For many industries, this is the busiest time of year. Workers in retail, ecommerce, warehousing and distribution, and customer service are at the frontline of the busy season. The hospitality sector prepares for holiday parties and travel. Health care workers see more patients than ever as those who have met their deductible clamber for appointments. Those in education face massive piles of papers and exams to grade. And many businesses scramble to meet fiscal year end goals.
On top of our busy jobs, another type of unseen and unpaid work also reaches its peak about this time of year: Shadow work. Craig Lambert writes, “Shadow work includes all the unpaid tasks we do on behalf of businesses and organizations. It has slipped into our routines stealthily; most of us do not realize how much of it we are already doing, even as we pump our own gas, scan and bag our own groceries, execute our own stock trades, and build our own unassembled furniture. But its presence is unmistakable, and its effects far-reaching.”
Shadow work seems to be a permanent feature of contemporary life. We have more choice than ever. In so many ways, this is fantastic. Choice is empowering, but it is also exhausting. Take travel for example. We need to book a flight and a hotel to visit with family over the holiday season. We don’t have to worry about a travel agent messing up our booking or in-flight meal preferences. But how much time and energy have we spent checking prices, weighing up options to find the ideal flight that both minimizes travel time and layovers while maximizing airline miles and credit card rewards.
So how do we navigate shadow work? I most certainly don’t have all the answers and would love to hear some ideas you have. Some things to consider:
1. Awareness is always a good first start. What things are you doing that are not necessary or even beneficial? What types of activities exhaust you the most? And even deeper than that, what is your view about being busy. Is it a point of pride? When you complain to others about how stretched you are, is it really a humble-brag? It’s so easy to get caught up in this.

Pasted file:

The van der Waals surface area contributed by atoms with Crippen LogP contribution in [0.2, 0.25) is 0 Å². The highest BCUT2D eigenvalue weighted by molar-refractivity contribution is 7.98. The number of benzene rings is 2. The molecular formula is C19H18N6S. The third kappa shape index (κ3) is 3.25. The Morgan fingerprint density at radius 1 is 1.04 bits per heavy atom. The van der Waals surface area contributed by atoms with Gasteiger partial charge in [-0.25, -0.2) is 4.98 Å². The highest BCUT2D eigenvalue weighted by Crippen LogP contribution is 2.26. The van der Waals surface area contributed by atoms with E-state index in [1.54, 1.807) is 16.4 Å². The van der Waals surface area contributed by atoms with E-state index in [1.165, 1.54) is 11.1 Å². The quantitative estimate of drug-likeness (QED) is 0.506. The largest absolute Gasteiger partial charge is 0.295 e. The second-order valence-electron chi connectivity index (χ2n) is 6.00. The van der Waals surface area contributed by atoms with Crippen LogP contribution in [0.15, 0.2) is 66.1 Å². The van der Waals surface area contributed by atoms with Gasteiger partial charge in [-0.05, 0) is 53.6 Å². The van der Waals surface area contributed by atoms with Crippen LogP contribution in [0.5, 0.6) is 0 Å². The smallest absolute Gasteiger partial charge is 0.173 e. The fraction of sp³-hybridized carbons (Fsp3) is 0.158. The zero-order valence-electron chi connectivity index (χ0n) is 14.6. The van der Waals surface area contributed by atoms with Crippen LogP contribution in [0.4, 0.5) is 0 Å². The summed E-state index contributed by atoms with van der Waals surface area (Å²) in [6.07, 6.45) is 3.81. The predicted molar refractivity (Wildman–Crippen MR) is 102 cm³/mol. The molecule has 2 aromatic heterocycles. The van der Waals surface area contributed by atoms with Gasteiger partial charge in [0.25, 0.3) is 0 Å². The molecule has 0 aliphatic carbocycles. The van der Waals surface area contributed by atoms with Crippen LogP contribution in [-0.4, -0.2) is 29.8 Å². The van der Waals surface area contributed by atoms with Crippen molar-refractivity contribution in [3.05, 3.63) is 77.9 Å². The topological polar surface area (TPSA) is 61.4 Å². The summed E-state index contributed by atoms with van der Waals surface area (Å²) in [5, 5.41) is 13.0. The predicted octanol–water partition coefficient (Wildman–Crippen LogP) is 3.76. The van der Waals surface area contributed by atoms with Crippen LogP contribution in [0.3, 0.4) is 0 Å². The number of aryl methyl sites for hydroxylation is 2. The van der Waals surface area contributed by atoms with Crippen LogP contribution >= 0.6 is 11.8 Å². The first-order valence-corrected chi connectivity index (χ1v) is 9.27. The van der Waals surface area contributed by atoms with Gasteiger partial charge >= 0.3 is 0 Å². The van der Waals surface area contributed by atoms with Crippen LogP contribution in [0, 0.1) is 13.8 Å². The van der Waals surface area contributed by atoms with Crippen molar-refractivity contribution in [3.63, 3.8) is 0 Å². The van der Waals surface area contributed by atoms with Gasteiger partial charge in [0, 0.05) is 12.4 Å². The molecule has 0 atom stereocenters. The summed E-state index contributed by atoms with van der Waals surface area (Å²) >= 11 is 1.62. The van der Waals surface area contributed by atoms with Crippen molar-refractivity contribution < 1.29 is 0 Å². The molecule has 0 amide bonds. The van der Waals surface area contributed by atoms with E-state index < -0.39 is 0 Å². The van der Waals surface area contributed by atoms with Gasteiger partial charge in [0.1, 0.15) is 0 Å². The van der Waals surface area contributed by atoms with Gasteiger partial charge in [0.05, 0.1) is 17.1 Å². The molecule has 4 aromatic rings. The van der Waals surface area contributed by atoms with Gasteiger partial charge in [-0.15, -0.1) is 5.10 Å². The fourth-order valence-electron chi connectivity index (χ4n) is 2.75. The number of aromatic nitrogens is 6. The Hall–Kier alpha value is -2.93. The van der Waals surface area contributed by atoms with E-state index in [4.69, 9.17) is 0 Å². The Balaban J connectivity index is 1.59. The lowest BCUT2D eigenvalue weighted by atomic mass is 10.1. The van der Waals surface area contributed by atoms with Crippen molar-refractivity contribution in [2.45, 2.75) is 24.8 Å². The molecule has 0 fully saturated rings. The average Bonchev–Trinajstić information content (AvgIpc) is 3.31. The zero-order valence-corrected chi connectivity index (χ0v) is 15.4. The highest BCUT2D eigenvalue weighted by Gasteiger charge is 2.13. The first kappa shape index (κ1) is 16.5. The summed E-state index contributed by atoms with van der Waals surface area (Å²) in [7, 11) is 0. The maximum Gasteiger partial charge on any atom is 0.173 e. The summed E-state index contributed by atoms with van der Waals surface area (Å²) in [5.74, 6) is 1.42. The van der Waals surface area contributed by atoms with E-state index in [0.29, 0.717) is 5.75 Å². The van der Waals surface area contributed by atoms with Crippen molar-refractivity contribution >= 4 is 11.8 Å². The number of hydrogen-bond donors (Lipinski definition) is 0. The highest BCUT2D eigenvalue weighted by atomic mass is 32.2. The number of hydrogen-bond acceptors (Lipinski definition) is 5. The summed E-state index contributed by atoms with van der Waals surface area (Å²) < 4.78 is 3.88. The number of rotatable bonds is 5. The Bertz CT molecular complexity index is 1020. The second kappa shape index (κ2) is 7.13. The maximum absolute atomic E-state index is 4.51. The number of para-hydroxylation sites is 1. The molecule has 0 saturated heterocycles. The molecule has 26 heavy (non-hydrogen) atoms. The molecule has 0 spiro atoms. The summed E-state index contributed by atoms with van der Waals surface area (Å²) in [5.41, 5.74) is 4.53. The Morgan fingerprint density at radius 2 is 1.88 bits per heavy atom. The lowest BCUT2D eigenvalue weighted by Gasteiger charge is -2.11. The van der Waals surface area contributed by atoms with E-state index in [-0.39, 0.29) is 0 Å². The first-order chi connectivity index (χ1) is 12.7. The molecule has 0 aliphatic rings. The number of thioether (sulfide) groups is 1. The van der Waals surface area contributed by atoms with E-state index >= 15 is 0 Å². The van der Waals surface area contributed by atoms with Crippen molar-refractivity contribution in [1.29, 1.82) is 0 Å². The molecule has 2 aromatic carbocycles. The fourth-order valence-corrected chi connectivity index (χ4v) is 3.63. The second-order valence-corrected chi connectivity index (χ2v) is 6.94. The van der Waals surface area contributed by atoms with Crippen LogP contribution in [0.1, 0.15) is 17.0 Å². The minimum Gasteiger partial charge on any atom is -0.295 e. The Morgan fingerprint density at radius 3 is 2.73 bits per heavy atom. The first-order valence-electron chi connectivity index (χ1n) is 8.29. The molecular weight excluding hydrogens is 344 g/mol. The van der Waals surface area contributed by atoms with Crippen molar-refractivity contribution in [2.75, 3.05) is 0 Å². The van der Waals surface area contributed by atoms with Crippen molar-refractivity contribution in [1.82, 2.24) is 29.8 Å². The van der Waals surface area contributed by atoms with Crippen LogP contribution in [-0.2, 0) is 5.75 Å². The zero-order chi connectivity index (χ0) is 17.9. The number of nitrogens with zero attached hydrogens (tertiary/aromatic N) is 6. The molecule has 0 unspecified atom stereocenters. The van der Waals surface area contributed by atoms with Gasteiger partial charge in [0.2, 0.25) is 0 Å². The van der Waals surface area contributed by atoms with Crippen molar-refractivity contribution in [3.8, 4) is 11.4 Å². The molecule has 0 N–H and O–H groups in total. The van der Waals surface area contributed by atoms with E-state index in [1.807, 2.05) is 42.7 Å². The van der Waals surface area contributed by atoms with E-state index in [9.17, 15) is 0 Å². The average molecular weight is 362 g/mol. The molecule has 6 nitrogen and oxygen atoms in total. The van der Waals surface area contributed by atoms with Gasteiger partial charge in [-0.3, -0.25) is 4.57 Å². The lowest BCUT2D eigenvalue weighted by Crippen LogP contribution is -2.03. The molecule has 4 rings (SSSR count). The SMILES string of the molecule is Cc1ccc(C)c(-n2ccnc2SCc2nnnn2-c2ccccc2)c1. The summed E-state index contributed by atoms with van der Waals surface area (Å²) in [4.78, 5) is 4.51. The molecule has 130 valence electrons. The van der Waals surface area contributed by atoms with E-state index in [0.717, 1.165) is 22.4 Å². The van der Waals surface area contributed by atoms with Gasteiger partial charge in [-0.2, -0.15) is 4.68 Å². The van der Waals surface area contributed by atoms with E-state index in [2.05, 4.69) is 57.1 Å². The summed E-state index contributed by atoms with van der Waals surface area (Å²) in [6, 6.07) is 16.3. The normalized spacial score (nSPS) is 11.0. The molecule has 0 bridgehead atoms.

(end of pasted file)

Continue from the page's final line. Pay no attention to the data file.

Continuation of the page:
2. Considering what you identified above, can you rid yourself of any activities that aren’t necessary or beneficial? Can you outsource any especially-depleting tasks? Even if you can’t afford to hire someone to do tasks for you, can you ask someone who enjoys it more? Swap some tasks with family or friends? I’ll bake your cookies if you wrap my gifts.
3. Sometimes you need to satisfice, rather than maximize. Sometimes good enough is simply that - good enough. You might never find that “perfect gift” for your child’s teacher. And honestly, who doesn’t appreciate a gift card?
4. After you’ve made a choice, don’t waste time, attention, and energy reconsidering or justifying those choices. The time spent checking the flight prices after you’ve made your booking simply can’t be earned back. The feelings of pride in saving money from booking early doesn’t make up for the lost time doing other more productive or relaxing things. Realize it’s normal to feel a bit of post-decision dissonance, and let it go.
5. Create some boundaries and stick to them. Develop times to clock out from our devices. Put a limit to time searching for gifts. Carve out some quality time in the midst of it all. And for those of you who know me personally, please hold me accountable to this! Working on increasing my screen-free time will be a new year’s resolution for me I should start practicing now.
In many ways, it’s so unfortunate that this is such a busy time. For many of us, this season is about something so much deeper – about hope, faith, family, and light. Let us not forget!
What are your thoughts and ideas about how to navigate shadow work, especially this time of year?